Interview: Kellee Santiago Talks Thatgamecompany's Road Ahead
Kellee Santiago is cofounder of Thatgamecompany, known for genre-shaking downloadable titles such as flOw and Flower, which both push the boundaries of games and their emotional resonance, but also give Sony something to point to in the way of artistry in the PSN space.
Thatgamecompany has been growing, slowly but surely, to where Santiago can now step out of the defacto-production role she often held on top of her studio running duties, so that she can now look externally, to see how TGC can potentially help other smaller indies, or expand the company's offerings in targeted ways.
We spoke with Santiago recently about changes within the company, the potential of a Flower expansion, PSP Go and Project Natal, as well as the viability of a TGC game based on an emotion like rage.
Thatgamecompany's Next Steps
Can you talk a little bit about what's next for you guys?
Kellee Santiago: I have to admit that it's probably going to be a little frustratingly vague just because we're in the middle of just solidifying the details on our current PSN project.
But I think the last three years we've spent building up this brand of Thatgamecompany and what it is. We hope what people are getting from us is Thatgamecompany is about providing meaningful experiences and unique experiences through video games.
And as I see us going forward and growing as a company in the future, I think what we'd like is to bring more titles under that brand. Whether that's us growing an internal team to handle multiple projects or by going with more of like a label structure where we have "Thatgamecompany presents," and we're able to help other teams that we see and other projects that we see that we really want to see come to light, that would fit under that brand as well.
Interesting. So, not exactly like a publisher, but like a liaison or something?
KS: Hmm, a liaison? Yeah, I think it would be kind of... That's partially what we've been doing in some ways, and I think just formalizing that as a business plan maybe.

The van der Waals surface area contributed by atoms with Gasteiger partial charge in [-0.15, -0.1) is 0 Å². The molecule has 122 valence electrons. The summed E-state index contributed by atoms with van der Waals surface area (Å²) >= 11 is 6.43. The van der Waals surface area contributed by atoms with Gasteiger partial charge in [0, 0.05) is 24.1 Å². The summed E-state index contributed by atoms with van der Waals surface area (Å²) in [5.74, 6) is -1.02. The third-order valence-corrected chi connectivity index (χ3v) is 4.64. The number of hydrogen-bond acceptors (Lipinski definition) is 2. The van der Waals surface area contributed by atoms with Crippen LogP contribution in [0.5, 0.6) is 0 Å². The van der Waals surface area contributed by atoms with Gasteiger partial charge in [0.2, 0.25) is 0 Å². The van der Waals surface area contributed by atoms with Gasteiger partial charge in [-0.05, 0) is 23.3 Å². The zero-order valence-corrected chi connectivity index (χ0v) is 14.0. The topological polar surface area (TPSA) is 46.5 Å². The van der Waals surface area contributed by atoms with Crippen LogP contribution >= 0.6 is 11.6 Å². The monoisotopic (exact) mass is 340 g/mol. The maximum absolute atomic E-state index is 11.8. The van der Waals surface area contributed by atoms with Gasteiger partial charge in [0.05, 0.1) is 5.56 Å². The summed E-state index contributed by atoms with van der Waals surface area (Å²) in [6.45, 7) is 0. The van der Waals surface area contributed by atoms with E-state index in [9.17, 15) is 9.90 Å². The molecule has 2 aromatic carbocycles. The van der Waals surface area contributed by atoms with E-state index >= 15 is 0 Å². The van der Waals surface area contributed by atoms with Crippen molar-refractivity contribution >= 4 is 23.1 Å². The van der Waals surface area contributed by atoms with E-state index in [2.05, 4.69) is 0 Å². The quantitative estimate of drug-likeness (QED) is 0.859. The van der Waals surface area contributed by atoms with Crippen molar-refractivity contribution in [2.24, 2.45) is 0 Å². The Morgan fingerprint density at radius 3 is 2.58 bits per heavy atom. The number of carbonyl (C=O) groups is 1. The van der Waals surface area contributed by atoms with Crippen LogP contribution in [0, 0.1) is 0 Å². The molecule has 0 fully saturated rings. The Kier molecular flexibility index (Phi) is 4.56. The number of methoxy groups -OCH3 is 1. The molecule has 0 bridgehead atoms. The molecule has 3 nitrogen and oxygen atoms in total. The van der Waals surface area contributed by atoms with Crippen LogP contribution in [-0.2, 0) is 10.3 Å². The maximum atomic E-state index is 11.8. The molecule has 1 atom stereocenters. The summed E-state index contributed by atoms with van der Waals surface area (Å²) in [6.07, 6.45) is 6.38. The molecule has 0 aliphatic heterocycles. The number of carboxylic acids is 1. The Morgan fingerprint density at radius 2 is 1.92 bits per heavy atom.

How would you say you've been doing it already?
KS: I think we've become involved with a lot of the other indie developers. I mean, we're all more connected now than we've ever been before thanks to venues like the Independent Games Summit.
What we've also tried to do in addition -- I mean, I always say that we're one of the few companies that hopes that other people copy us, because we don't want to be this little niche random thing. This is where we want things to go. We want a lot of games to be made like ours.
What we've also been trying to do is when we see stuff that's awesome, or if people come to us asking for advice or connections or something, we always try and set them up. In these interviews, I think we try and drop a lot of projects, you know, names, and try to gain exposure for the indie dev scene as a whole.
Talking about the next project I didn't realize that you were necessarily tied to PSN. I just knew it was with Sony. It didn't connect for me that it was PSN specifically.
KS: Well, the goal has always been digital distribution.
What do you think about PSP Go then?
KS: The PSPgo... It's interesting. I just remember Jenova saying that when he was in Shanghai, he saw a lot more people having PSPs than DSes. I mean, this is totally anecdotally, but that they were very much like fashion accessories, and that they would watch media on it or something or browse the internet but not really play games. And I could see the PSP Go continuing that, like being that. I don't know as a game system... $250 is a lot of money.
KS: [laughs] I thought that was expensive, but...they're also putting out a lot of major franchise games on PSP, so it will be interesting to see if that helps more people on PSP playing games, checking out the new stuff that's there as well. Fat Princess is going to go PSP.
It's definitely been a piracy vehicle previously, so it will be interesting to see how the PSPgo does in that regard. I also wanted to ask you what you thought of Project Natal -- it seems like a Jenova kind of thing.
KS: Yeah, well, I was going to say, it certainly falls under a lot of the... Or touched on the things that I know he's been interested in as far as that. Especially when you think about accessibility, removing the controller completely.
I guess one of the major criticisms that I've heard the last couple of days is people saying, "Well, how are they going to first-person shooters on it?" It's like, "Well, maybe they don't do a first-person shooter."
And maybe it's about making new games, allowing for different kinds of games. We don't have to think about games that already and how they're going to translate to that control. I think what it is is it allows for new designs to emerge.
My question is how much of it is real.
The New Hire
So you have Robin Hunicke (previously a design lead at EA) now. How did that come about?
KS: It grew really organically. I mean, as you probably know, we got her fresh off of shipping Boom Blox Bash Party. So, I think as she was wrapping that project, she was thinking about her next steps. She's just one of those people we also like to bounce ideas off of, so we started talking about some of the ideas we had for our current project, and it just seemed like a really great match.